Minutes of the Committee on Student Discipline December 3, 1992
Members present: Fred Otte, chair; Ross Gagliano; Myron Greene; Valerie Miller; and
Katherine Stone. Also present were Bill Baggett, dean of students, and
Bill Boozer, committee secretary.
Dr. Otte called the meeting to order and asked Dr. Baggett to discuss the procedures currently in place.
Dr. Baggett reviewed the charges of Dr. Patton’s memorandum of November 17, 1992, and elaborated on the activities of the Interfraternity Council (I. F. C.) to meet its charge. Earlier this year there was a case involving Pi Kappa Alpha which was sent to the I. F. C. judiciary (instead of to the Committee on Student Discipline or the Student Court) for sensitivity reasons. There is some concern, Dr. Baggett said, that that decision may not have been the best one to make. The I. F. C. judiciary will be addressing the appropriateness of its dealing with these types of cases in the report it makes to Dr. Patton. The Intersorority Council has no such body, so cases involving the council would follow the normal procedures for hearing and appeal.
For cases against an individual, Dr. Baggett said, the due process procedures on pages 105-106 of On Campus 1992-93: The Undergraduate Co-curricular Affairs Handbook are followed. If the student is not satisfied of the decision of the Student Court or the Committee on Student Discipline, he or she may appeal that decision to the Dean of Students.
Dr. Stone suggested that it might be better to ask someone else to provide “guidance” (cf. 11.11 of the Student Code of Conduct and Policies) to students who are accused of a code violation. She said that it didn’t seem appropriate for the dean to be providing that information when it was possible that the dean would later be adjudicating the case. She also suggested changing the word “guidance” to some other word closer in meaning to “providing information” rather than “recommending a course of action.”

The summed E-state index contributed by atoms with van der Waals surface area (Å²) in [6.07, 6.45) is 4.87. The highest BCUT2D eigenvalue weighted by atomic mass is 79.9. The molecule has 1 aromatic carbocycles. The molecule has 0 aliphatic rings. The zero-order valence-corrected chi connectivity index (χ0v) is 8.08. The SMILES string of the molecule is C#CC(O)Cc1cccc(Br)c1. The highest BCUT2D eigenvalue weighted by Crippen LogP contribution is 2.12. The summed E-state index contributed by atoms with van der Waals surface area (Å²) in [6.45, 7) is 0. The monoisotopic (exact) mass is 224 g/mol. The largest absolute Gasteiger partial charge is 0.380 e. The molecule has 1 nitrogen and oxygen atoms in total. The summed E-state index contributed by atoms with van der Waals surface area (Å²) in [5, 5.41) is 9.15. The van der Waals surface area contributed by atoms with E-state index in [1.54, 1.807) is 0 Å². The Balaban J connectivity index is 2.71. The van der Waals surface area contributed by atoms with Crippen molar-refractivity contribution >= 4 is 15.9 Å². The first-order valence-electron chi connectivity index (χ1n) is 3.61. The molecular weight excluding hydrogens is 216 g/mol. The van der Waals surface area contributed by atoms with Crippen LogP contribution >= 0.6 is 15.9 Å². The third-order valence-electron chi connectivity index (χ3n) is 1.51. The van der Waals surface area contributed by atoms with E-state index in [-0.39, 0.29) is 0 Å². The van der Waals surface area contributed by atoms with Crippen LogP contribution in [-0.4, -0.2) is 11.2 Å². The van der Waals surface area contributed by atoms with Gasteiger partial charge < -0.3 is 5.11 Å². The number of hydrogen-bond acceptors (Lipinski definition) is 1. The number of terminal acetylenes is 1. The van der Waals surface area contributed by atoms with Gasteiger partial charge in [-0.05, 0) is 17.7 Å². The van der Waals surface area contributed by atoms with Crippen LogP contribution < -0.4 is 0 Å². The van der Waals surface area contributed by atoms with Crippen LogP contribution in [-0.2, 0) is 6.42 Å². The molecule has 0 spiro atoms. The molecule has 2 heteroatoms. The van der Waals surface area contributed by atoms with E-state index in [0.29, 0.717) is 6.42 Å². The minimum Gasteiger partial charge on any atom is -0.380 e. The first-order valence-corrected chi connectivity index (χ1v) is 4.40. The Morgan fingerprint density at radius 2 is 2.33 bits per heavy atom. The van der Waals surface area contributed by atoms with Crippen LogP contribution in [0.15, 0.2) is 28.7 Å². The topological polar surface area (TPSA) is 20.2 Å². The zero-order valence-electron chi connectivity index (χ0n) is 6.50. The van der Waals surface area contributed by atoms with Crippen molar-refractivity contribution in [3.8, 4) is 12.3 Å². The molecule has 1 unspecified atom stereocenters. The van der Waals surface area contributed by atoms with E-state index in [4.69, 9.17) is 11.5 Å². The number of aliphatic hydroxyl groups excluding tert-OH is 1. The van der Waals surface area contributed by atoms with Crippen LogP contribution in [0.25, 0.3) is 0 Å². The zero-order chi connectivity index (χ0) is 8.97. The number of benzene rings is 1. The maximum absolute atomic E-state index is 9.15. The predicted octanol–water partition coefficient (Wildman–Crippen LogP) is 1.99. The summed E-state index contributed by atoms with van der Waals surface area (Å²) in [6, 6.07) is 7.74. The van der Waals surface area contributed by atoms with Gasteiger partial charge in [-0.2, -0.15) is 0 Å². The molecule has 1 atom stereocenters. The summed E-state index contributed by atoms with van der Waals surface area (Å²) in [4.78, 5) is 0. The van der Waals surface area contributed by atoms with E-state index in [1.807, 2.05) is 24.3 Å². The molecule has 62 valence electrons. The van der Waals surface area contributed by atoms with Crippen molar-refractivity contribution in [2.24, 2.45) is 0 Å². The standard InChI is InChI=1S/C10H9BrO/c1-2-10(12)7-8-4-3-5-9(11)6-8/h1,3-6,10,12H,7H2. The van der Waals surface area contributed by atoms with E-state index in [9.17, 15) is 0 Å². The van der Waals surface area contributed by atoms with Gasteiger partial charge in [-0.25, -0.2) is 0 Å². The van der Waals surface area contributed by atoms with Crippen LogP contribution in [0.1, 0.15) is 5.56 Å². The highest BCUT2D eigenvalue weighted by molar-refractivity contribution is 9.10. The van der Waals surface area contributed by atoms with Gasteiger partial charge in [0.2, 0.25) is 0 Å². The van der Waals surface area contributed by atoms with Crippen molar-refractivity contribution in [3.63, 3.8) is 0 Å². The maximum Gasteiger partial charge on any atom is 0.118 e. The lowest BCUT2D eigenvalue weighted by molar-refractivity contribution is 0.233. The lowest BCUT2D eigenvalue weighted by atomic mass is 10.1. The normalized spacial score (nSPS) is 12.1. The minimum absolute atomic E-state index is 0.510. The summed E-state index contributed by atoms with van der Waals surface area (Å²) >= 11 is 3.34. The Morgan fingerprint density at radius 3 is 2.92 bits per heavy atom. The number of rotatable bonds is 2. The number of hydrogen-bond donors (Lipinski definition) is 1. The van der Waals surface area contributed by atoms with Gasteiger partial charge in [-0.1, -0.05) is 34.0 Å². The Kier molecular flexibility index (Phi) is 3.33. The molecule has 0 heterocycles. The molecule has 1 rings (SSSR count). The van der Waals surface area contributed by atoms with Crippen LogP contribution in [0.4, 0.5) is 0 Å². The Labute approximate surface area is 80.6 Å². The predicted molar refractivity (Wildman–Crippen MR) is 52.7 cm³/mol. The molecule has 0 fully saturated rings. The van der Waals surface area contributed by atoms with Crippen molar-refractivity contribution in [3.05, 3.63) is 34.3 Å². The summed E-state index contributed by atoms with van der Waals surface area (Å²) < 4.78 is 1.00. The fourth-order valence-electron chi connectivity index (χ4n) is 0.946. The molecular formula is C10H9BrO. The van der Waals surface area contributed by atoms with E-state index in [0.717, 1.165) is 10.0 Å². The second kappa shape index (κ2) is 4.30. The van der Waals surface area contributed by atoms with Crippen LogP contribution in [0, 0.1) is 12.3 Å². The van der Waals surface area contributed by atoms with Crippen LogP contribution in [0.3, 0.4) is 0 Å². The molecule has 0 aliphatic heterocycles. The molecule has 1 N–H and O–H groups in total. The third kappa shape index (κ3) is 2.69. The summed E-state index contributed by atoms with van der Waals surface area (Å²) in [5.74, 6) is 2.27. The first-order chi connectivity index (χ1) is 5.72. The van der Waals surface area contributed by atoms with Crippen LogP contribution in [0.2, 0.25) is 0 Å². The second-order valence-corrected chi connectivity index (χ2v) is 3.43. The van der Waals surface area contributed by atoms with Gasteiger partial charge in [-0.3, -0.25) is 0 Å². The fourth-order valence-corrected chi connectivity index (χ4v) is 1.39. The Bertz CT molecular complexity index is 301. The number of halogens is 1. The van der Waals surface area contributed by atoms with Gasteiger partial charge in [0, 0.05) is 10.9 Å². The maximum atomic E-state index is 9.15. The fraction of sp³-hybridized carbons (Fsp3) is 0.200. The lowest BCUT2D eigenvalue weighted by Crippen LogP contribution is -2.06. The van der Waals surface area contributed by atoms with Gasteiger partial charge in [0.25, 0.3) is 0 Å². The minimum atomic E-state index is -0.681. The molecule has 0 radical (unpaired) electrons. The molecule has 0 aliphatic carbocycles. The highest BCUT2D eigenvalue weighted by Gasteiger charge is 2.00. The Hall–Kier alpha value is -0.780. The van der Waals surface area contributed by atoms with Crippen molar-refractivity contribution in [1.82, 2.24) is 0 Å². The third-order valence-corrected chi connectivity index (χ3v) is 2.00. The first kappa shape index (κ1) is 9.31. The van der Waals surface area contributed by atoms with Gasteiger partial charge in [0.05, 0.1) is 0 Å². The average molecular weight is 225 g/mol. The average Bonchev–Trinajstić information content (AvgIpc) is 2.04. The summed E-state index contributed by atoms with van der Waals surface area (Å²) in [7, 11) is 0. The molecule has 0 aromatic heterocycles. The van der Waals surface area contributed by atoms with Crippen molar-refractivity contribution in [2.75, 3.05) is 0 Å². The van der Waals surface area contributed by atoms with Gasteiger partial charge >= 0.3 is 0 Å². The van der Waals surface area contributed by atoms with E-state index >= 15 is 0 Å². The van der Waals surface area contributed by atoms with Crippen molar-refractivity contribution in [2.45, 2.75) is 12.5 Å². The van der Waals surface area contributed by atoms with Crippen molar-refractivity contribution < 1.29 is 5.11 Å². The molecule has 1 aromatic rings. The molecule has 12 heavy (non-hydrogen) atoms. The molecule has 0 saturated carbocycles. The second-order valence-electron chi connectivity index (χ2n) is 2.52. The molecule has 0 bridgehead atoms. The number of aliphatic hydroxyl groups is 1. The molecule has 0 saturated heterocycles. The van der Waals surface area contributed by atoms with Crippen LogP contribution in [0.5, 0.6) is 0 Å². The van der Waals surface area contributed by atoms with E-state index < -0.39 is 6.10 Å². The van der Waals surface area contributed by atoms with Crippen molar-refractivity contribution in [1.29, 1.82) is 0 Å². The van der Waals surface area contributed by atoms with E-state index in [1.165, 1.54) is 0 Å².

Dr. Miller suggested that the committee should consider the process established for grade appeals.
Dr. Otte summarized the discussion by saying the committee seemed concerned, so far, not with the process within the committee itself, but rather the process by which cases come to the committee. He suggested that the committee clarify the changes it feels need to be made and recommend to the Committee on Statutes and Bylaws that they be changed accordingly.
Dr. Stone said that, recently, in the case of a student in the College of Education who was suspended, the committee was given limited information with which to decide the case. Later, after the decision had been rendered, more information was provided to the committee, information which could have affected the decision. It appears to be unclear as to what information the committee should have to make its decisions, Dr. Stone said.
Dr. Baggett said that the key issue is to make sure the student receives his or her due-process rights. There has to be an office that students can come to to find out what these procedures are. As the office of the Dean of Students oversees student affairs, it is natural that students come to that office for this information.